Thursday, August 27, 2009

Windows Vista gets blue screens on device drivers: bad auto update today?


Well, I have my first Windows Vista crash. It took two tries to reboot, and so far the two symptoms are (1) a new message from Dell in IE, and (2) another crash happened as a turned off a camera connected.

So I did the backup and created a restore point, and that all ran OK.

Windows had pushed an update this morning, and the system had been restarted properly, as by directions. The KB updates were 973879, 970653, 972036. On successful restart, the system did generate a crash report and send it to Microsoft automatically.

So far, leaving IE off there have been no more crashes, but I’ve noticed that IE hangs once in a while. And I have a persistent java error in IE.

Spysweeper was clean, except for the usual spy cookies.

Here’s a couple references that I found so far:

Alexander Wolfe of Information Week has “Little Known Recovery Strategies” including the “Complete PC Backup”. He says that Vista Home doesn’t include it, but my copy in 2009 seems to include it. Here is the link.

Here’s a Download Squad report from May 2008 that says that 29% of Vista crashes are caused by Nvidia drivers.

PCStats has a “Beginner’s Guide” to crashes, and it looks like anything but a “Beginner’s Guide”, here.

Later the “problem report” told me it was a “device error” but I didn’t install any devices. It seems to be related to a fix this morning.

Later in the day I learned at Best Buy that Microsoft seems to have released a questionable patch Wednesday. They store had been removing patch files. But it seems that the machine becomes stable if it is shut down normally and then cold-booted.

Here's your typical crash report:Here’s the crash report:
Product
Windows

Problem
Shut down unexpectedly

Date
8/27/2009 12:51 PM

Status
Not Reported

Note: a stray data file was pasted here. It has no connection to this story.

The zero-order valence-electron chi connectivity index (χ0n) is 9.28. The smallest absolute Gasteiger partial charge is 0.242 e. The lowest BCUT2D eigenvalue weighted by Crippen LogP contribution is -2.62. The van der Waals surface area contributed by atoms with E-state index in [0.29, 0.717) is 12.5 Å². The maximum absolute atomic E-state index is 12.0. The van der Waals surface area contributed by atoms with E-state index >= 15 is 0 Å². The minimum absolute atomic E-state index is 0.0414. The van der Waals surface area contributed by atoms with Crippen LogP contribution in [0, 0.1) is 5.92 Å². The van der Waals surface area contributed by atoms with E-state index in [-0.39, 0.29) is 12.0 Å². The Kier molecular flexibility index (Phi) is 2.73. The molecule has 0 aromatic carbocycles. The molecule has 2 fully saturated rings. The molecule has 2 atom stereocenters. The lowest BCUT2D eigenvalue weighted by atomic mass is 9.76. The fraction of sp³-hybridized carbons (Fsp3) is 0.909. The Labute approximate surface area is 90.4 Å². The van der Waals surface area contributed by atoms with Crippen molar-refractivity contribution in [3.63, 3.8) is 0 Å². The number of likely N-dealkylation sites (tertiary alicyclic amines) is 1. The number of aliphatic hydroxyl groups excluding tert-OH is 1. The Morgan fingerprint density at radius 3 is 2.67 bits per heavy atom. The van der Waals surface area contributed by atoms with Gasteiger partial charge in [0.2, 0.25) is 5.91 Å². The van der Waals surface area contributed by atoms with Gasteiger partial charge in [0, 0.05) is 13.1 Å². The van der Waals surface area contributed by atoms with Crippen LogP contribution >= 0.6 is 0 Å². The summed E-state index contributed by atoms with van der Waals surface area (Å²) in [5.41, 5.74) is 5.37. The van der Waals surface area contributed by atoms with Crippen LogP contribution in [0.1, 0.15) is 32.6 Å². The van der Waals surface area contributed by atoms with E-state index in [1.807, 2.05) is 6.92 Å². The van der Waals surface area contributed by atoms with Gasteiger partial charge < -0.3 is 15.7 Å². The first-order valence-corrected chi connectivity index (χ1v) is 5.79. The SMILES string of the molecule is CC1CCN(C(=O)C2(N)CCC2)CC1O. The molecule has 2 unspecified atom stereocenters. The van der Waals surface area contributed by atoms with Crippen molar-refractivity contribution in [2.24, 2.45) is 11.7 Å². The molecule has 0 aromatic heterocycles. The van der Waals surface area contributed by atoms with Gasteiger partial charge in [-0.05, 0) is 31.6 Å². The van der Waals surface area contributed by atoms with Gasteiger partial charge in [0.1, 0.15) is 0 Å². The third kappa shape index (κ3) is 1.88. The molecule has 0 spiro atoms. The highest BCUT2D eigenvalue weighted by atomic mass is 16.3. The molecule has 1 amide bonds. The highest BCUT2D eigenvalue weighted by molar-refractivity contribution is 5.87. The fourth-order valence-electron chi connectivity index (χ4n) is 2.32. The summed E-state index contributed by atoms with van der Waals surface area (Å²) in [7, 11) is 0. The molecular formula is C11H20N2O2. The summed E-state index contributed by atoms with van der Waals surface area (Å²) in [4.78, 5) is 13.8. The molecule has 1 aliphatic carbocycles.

Problem signature
Problem Event Name: BlueScreen
OS Version: 6.0.6001.2.1.0.768.3
Locale ID: 1033

Files that help describe the problem
Mini082709-02.dmp
sysdata.xml
Version.txt

Extra information about the problem
BCCode: 1000007e
BCP1: FFFFFFFFC0000005
BCP2: FFFFF80002024B81
BCP3: FFFFFA60017F5798
BCP4: FFFFFA60017F5170
OS Version: 6_0_6001
Service Pack: 1_0
Product: 768_1
Server information: 54aa7cb8-909b-41a1-bbf8-a5a56994921f

Update: August 29, 2009

Microsoft's help screens led me to this solution "harish.kuppm". It's pretty longwinded, but here it is. It's dated late in the day Aug. 28, so it seems that this problem has happened to a lot of Vista users the past few days. Harish writes that the problem comes from a video driver (NVidia?), possibly a wrong version, that leads to this behavior: "The kernel attempted to access pageable memory (or perhaps completely invalid memory) when the IRQL was too high." The problem is a bit like an S0C4 on an IBM mainframe (protected storage), but it's odd that Vista can't trap it and just force the application to abend. This kind of baby stuff used to happen witn Windows ME.

I've seen IE fail a few times, when the help screen says that IE generated a memory exception and had to close (probably in interfacing with the driver). Once it failed on Google's accounts page, but probably had nothing to do with Google. I could restart IE, do the same thing, and everything in Google would work correctly.

I've had two BSOD's when coming back from sleep mode, and other users report this; so I increased the time till sleep mode. A sleep mode problem does sound like nVidia. I also had a problem when disconnecting a camera.

I may walk this over to Best Buy/Geek Squad next week; I'm not sure how to get the right versions of the drivers myself. If someone has another reference, please comment!

Later Aug. 29

Well, I reproduced the BSOD. I closed all browser windows, connected my Samsung digital camera as drive F, and copied a few new images onto C. The instant that I turned off power to the camera, I got the Blue Screen with the same dump and codes. This isolates the problem. That is, since Microsoft pushed an update Thursday morning, I cannot detach a drive.

A couple other anomalies: upon reboot, the boot doesn't finish unless I am connected to the Internet (odd). Then, if I shut down normally, and do a cold boot, the first "good" cold boot, Vista is slow to allow programs to load, but after about a minute starts to work. On successive boots it is quick, as usual.

It also helps to work "simply". When using Word, save it yourself rather than letting it save unnamed documents -- somehow that sets off a driver problem, too.

The other symptom is occasional memory errors from IE -- I don't know if this is part of the same bug.

I do appreciate comments if someone else knows exactly what is going on.

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